Is Your Facebook Page Discoverable In A California Personal Injury Lawsuit?
Facebook is the largest social network in the world. The company was recently in the news when it warned employers not to demand the Facebook passwords of prospective employees. Apparently, many employers are now attempting to get this information before hiring individuals. The company claimed that it’s an invasion of privacy that exposes companies to legal liability. As an Alameda personal injury lawyer, I am starting to see that insurance companies are also trying to get this information to defend claims in auto accidents, slip and fall, and other personal injury claims.
The legal question is whether a person who files a personal injury lawsuit waives his or her entire right of privacy as to their Facebook and other social network postings. There have been no California appellate court decisions directly on point, however, a state court decision out of Pennsylvania has considered the issue.
In the Pennsylvania case, Largent v Reed, the plaintiff filed a personal injury lawsuit in which she claimed severe personal injuries and emotional distress caused by an auto accident. The lawyers for the defendant claimed that the person’s Facebook page had several photographs of her enjoying her life and going to the gym. The Pennsylvania court ruled that the person’s Facebook page was not protected by her right of privacy and permitted the discovery.
The Pennsylvania case is not binding on California Courts however. And there is good reason to believe that a California Court might rule the opposite way and protect the plaintiff’s right of privacy.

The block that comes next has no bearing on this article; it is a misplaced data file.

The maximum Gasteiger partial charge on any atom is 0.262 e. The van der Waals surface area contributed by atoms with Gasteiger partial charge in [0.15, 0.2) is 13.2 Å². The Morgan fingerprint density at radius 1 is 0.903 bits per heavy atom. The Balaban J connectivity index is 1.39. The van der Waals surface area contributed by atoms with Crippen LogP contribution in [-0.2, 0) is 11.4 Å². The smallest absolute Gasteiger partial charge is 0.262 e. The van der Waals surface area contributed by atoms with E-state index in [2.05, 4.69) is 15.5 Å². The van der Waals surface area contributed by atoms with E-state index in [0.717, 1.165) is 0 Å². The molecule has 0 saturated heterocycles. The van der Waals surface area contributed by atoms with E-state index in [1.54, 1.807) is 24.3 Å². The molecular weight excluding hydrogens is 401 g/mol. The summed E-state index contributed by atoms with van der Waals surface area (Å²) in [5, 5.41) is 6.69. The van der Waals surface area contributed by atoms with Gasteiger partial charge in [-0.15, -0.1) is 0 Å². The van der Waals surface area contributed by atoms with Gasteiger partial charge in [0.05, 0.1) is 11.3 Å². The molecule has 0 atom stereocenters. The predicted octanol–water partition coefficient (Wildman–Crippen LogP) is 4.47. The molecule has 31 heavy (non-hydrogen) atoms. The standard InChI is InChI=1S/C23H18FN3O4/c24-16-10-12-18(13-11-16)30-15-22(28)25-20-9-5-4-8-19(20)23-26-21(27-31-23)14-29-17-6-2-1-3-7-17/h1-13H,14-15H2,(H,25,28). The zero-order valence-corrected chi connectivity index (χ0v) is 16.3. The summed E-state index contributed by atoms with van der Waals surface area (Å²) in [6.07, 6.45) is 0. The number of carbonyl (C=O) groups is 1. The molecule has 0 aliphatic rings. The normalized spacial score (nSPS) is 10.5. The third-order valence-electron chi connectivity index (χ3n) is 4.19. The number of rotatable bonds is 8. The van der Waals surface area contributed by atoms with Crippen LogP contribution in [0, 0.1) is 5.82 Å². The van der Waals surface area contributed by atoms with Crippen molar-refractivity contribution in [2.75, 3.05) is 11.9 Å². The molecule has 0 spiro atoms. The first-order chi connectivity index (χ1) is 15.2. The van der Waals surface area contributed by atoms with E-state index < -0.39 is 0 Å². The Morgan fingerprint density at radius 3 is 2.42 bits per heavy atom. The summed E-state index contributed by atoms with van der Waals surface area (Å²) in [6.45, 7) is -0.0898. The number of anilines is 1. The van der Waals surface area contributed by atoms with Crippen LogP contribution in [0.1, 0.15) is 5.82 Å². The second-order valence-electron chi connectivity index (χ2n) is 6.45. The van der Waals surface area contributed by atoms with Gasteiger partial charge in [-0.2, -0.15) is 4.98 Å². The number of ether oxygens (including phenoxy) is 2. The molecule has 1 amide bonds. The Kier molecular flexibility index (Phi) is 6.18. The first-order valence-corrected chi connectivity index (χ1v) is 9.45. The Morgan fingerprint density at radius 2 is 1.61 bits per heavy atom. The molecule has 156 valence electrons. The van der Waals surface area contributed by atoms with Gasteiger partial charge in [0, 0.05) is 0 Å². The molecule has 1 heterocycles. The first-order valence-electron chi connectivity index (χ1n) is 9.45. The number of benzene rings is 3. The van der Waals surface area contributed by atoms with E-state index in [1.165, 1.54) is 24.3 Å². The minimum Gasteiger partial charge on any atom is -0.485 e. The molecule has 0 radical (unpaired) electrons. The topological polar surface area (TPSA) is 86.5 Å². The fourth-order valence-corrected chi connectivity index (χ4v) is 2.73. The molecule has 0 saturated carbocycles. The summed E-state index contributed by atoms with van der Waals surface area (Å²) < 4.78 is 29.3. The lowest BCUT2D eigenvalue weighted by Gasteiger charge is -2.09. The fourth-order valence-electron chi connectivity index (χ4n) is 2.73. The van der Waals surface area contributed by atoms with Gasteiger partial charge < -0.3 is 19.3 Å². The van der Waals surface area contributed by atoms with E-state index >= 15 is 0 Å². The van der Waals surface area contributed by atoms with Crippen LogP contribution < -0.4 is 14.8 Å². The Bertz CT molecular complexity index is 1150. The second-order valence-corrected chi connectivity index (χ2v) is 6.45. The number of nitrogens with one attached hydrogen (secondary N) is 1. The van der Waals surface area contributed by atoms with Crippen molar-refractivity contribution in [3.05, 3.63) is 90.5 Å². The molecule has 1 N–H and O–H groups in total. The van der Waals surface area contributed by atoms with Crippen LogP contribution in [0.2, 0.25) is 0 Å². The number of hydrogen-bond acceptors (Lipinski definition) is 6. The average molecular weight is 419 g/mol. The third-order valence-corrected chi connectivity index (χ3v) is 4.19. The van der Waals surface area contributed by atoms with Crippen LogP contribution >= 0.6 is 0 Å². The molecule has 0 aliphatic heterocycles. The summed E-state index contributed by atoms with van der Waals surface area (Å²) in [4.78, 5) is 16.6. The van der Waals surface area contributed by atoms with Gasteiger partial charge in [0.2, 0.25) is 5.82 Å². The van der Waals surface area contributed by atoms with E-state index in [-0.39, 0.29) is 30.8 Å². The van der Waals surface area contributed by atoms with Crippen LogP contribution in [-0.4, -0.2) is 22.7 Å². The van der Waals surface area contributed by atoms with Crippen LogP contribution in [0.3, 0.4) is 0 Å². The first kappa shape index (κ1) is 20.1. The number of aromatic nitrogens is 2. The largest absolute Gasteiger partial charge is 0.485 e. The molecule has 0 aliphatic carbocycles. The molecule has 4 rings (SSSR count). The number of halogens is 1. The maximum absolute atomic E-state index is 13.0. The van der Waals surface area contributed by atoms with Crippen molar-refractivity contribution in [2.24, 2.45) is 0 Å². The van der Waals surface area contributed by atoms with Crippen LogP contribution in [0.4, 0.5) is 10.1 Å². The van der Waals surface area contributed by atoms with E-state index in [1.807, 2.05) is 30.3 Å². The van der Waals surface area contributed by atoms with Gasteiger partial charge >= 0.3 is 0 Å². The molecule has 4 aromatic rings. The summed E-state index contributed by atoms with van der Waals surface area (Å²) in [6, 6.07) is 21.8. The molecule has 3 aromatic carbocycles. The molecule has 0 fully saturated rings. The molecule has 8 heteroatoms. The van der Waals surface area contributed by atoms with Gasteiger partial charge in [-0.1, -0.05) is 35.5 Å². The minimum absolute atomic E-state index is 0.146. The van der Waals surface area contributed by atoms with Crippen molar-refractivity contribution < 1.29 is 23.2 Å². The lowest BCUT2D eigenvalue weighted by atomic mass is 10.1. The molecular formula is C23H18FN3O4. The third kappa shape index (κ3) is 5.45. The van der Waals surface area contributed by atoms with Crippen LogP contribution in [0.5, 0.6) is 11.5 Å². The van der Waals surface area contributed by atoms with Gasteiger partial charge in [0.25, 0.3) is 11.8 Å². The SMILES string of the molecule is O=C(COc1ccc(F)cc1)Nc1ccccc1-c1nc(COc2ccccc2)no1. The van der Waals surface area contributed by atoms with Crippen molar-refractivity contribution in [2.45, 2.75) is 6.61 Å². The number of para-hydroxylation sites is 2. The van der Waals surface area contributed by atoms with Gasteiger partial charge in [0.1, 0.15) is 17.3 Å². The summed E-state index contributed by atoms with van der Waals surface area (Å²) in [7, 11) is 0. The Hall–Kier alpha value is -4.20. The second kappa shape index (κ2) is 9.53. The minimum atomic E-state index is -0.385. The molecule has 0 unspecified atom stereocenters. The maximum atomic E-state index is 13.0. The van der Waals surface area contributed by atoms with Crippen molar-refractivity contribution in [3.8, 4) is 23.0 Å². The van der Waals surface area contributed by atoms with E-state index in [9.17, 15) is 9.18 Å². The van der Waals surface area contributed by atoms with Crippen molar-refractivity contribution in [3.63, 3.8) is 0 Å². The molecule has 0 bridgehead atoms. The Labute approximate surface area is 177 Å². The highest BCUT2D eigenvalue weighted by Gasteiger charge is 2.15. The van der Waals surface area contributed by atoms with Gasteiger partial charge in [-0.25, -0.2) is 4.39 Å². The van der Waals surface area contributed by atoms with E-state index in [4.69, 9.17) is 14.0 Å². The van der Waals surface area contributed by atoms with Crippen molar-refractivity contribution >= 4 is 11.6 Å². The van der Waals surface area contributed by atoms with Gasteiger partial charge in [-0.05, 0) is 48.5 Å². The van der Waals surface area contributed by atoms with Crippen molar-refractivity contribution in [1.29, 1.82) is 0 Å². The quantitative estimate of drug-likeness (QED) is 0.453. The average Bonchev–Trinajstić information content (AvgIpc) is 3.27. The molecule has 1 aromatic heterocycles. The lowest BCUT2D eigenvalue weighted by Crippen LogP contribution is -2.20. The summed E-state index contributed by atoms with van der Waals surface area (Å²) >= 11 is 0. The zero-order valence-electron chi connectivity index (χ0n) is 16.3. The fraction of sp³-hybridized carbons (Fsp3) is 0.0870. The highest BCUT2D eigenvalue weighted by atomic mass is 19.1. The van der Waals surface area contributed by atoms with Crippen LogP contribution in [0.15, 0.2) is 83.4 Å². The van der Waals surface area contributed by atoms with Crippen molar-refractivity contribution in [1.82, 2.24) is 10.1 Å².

California courts have a long history of protecting individual’s rights of privacy and rights of association. It seems to me that the Facebook and social media environment in general involves not just the individuals right of privacy but the right of others who are Facebook friends. In other words, the rights of all of the people you associate with on Facebook are also affected if the Courts permit disclosure of this type information.
The California Supreme court over thirty years ago recognized that a person’s right to privacy and his association rights are not necessarily waived just because a personal injury lawsuit is filed. The case was Britt v Superior Court. There, the plaintiff’s sued a local airport for damages for diminution of value to their property, personal injuries, and emotional distress related to the use of the airport. In their defense, the airport sought detailed information about the plaintiffs’ activities and affiliations with certain organizations. The Court held that this information was protected by their right of associational privacy. In denying the defendant permission to obtain this type of information, the court stressed that compelled disclosure of an individual’s private associational affiliations and activities can pose one of the most serious threats to the free exercise of this constitutionally endowed right.
A cogent argument can be made that discovery of Facebook information also infringes on this constitutionally protected right to freely associate with others. After all, the Facebook pages are not open to all and have privacy settings all for the specific purpose of limiting who you are sharing information with. Under the reasoning of Britt v Superior Court, the individual should have the right to keep this information private.
Of course, no California court has made a binding decision on the matter. I would suspect that even if an appellate court were to take on this issue, that it would ultimately end up before our California Supreme Court again. As a matter of practicality, however, I would strongly suggest, that individuals be careful about what they put on Facebook or other social media sites. While a strong argument can be made that such postings are protected private materials, courts, such as that in Pennsylvania may see it otherwise.